The article below is abridged from the statement released by South Africa's National Union of Metalworkers of South Africa to mark the 20th anniversary of the assassination of Chris Hani. When Hani was gunned down by a wihte supremacist on April 10, 1993, he was a leader of the South African Communist Party (SACP) and the African National Congress (ANC).Aged 50 when he was killed, Hani was a veteran of the anti-apartheid struggle. He joined the ANC Youth League aged 15 and became a leader of the ANC's armed wing.
The United Nations warned on April 10 that austerity measures in richer, developed countries were hitting children hard. Most European governments have turned to austerity measures to cover their bankers' gambling losses. Social and economic policy research head UN children's agency Unicef Chris de Neubourg, said that they must reflect on how their cuts are affecting children. Instead of sparing today's children a future burden they are, in many cases, “presenting the bill to the children now,” risking "”letting them pay both now and in the future,” he told reporters in Geneva.
Margaret Thatcher is dead. Her policies as prime minister ruined the lives of millions of people. Now, her political heirs are trying to extend the damage she did in ways she only dreamed of. The political task is to ensure they fail. We need to make sure Thatcher’s legacy dies with her. Those who will mourn the death of Thatcher include the bankers and get-rich-quick speculators in the City. She pioneered the neoliberal casino capitalism that enriched them. So will Rupert Murdoch's newspapers, which have done so much to champion her rotten values.
The state assembly of the southern Indian state of Tamil Nadu has passed a resolution calling for a United Nations-supervised referendum on independence for the Tamils of Sri Lanka. This follows a month-long wave of mass actions throughout Tamil Nadu, initiated by students but drawing in broader sections of the population. The Tamil Nadu protesters want the Indian government to raise a similar resolution at the United Nations. The students are planning to launch a civil disobedience campaign if the Indian government does not act on their demands.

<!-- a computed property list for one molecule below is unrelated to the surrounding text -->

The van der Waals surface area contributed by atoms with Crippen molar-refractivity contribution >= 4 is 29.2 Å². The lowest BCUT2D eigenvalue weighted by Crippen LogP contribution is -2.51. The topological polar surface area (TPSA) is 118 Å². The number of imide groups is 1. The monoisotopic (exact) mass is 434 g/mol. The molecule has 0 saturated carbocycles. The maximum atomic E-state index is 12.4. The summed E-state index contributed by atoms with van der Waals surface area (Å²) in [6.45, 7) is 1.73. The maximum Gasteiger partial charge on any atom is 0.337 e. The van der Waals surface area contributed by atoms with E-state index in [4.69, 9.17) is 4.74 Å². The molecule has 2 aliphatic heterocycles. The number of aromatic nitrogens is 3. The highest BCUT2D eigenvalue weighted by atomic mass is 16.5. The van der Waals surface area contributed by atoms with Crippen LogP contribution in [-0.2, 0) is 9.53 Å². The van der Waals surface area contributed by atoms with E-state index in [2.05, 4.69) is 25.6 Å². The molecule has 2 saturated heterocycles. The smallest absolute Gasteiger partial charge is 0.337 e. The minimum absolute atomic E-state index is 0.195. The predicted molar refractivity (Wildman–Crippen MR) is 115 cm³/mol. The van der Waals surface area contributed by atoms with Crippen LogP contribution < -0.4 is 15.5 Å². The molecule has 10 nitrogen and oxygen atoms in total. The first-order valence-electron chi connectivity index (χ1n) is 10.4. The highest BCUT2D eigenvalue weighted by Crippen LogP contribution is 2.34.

The report below is reprinted from Tar Sands Blockade on the oil giant Exxon-Mobil's recent oil spill in Mayflower, Arkansas. The spill of tar sands bitumen has led to the evacuation of dozens of homes in this small community just north of the state capital of Little Rock. Visit the site for up-to-date reports on the spill. * * * As spill estimates are being revised to near 300,000 gallons, we have been hearing very disturbing reports about Exxon’s continued focus on PR damage control rather than actual damage control.
The room erupted into cheers when the election results were announced. For hours, the city of Merida's most ardent supporters of socialist presidential candidate Nicolas Maduro had gathered in the local offices of the United Socialist Party of Venezuela (PSUV). However, after a few moments, the closeness of the numbers sank in. At the time of writing, the National Electoral Council (CNE) had announced that with 99% of votes counted, the PSUV's Maduro won with 50.6%. His closest rival, Henrique Capriles, received 49.1%; giving Maduro a slim 1.5% victory.
In the week leading up to Venezuela’s April 14 presidential elections, whistle-blowing website WikiLeaks published a classified cable indicating that US-based aid organisations were working to overthrow the government and defend US corporate interests in the Andean country.
Nicolas Maduro, the candidate for the Unitede Socialist Party of Venezuela, has won the Venezuelan presidential election with 50.66 percent of the vote against 49.07 percent for opposition candidate Henrique Capriles Radonski. Maduro gave a victory speech immediately after, while Capriles initially refused to recognize the results. The “first bulletin” results were announced by the president of the National Electoral Council (CNE), Tibisay Lucena, at around 11:20 p.m. Venezuelan time, with 99.12 percent of the votes totaled, enough to give Maduro an irreversible victory.
With the death of another “controversial” world leader, what the media should have done was go back to their editorials that threw around terms like “authoritarian” and “tyrant”, and were filled with tales of a legacy of economic destruction and class hatred and support for dictators, and just used a simple find/replace to remove “Hugo Chavez” and insert “Margaret Thatcher”.
Costas Isychos, is the defence and foreign policy spokesperson of the broad left SYRIZA party in Greece. This is an edited version of comments he made at a forum in Melbourne on April 8. *** I want to give you some idea of what has been happening in Greece since the world economic crisis started in 2008. This is a nightmare that started for humanity when the true identity of the banking and financial system appeared to the world.